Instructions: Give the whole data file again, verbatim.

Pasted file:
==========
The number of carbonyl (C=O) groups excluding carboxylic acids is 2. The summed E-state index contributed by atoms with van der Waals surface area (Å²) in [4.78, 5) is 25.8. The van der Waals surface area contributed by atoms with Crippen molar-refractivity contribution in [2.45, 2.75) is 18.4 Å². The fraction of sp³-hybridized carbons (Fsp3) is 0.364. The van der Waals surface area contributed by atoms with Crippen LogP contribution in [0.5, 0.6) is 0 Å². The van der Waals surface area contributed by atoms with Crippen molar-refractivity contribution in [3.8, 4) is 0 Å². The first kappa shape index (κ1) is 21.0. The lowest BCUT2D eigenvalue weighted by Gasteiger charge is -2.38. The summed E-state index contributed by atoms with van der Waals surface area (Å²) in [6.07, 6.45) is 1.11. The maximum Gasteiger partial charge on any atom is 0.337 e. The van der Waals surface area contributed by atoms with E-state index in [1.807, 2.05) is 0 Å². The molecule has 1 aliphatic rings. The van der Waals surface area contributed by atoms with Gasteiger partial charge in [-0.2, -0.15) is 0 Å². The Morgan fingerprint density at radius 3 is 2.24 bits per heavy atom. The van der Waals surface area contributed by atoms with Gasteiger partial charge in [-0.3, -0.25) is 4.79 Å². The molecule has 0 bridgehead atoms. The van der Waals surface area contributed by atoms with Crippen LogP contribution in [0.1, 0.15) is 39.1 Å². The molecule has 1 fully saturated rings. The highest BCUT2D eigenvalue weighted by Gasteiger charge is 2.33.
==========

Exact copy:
The number of carbonyl (C=O) groups excluding carboxylic acids is 2. The summed E-state index contributed by atoms with van der Waals surface area (Å²) in [4.78, 5) is 25.8. The van der Waals surface area contributed by atoms with Crippen molar-refractivity contribution in [2.45, 2.75) is 18.4 Å². The fraction of sp³-hybridized carbons (Fsp3) is 0.364. The van der Waals surface area contributed by atoms with Crippen LogP contribution in [0.5, 0.6) is 0 Å². The van der Waals surface area contributed by atoms with Crippen molar-refractivity contribution in [3.8, 4) is 0 Å². The first kappa shape index (κ1) is 21.0. The lowest BCUT2D eigenvalue weighted by Gasteiger charge is -2.38. The summed E-state index contributed by atoms with van der Waals surface area (Å²) in [6.07, 6.45) is 1.11. The maximum Gasteiger partial charge on any atom is 0.337 e. The van der Waals surface area contributed by atoms with E-state index in [1.807, 2.05) is 0 Å². The molecule has 1 aliphatic rings. The van der Waals surface area contributed by atoms with Gasteiger partial charge in [-0.2, -0.15) is 0 Å². The Morgan fingerprint density at radius 3 is 2.24 bits per heavy atom. The van der Waals surface area contributed by atoms with Gasteiger partial charge in [-0.3, -0.25) is 4.79 Å². The molecule has 0 bridgehead atoms. The van der Waals surface area contributed by atoms with Crippen LogP contribution in [0.1, 0.15) is 39.1 Å². The molecule has 1 fully saturated rings. The highest BCUT2D eigenvalue weighted by Gasteiger charge is 2.33.